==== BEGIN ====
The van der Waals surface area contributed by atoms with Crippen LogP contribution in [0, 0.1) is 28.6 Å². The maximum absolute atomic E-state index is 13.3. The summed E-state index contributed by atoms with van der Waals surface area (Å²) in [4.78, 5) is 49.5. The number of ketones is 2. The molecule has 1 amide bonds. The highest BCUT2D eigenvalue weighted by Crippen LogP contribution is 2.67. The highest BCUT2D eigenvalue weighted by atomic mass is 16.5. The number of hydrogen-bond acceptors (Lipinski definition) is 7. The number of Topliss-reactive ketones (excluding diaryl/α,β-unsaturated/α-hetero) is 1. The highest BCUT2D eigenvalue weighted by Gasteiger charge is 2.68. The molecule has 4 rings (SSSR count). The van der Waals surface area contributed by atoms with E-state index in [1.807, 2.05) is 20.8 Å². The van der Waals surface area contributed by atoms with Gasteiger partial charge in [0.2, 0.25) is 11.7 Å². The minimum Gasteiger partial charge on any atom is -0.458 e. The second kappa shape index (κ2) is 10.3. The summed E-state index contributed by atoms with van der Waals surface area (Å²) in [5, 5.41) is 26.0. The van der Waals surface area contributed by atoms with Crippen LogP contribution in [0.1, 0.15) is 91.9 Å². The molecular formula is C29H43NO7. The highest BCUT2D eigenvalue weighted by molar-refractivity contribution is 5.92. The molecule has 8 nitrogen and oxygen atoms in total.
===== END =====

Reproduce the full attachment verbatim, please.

The van der Waals surface area contributed by atoms with Crippen LogP contribution in [0, 0.1) is 28.6 Å². The maximum absolute atomic E-state index is 13.3. The summed E-state index contributed by atoms with van der Waals surface area (Å²) in [4.78, 5) is 49.5. The number of ketones is 2. The molecule has 1 amide bonds. The highest BCUT2D eigenvalue weighted by Crippen LogP contribution is 2.67. The highest BCUT2D eigenvalue weighted by atomic mass is 16.5. The number of hydrogen-bond acceptors (Lipinski definition) is 7. The number of Topliss-reactive ketones (excluding diaryl/α,β-unsaturated/α-hetero) is 1. The highest BCUT2D eigenvalue weighted by Gasteiger charge is 2.68. The molecule has 4 rings (SSSR count). The van der Waals surface area contributed by atoms with E-state index in [1.807, 2.05) is 20.8 Å². The van der Waals surface area contributed by atoms with Gasteiger partial charge in [0.2, 0.25) is 11.7 Å². The minimum Gasteiger partial charge on any atom is -0.458 e. The second kappa shape index (κ2) is 10.3. The summed E-state index contributed by atoms with van der Waals surface area (Å²) in [5, 5.41) is 26.0. The van der Waals surface area contributed by atoms with Crippen LogP contribution in [0.1, 0.15) is 91.9 Å². The molecular formula is C29H43NO7. The highest BCUT2D eigenvalue weighted by molar-refractivity contribution is 5.92. The molecule has 8 nitrogen and oxygen atoms in total.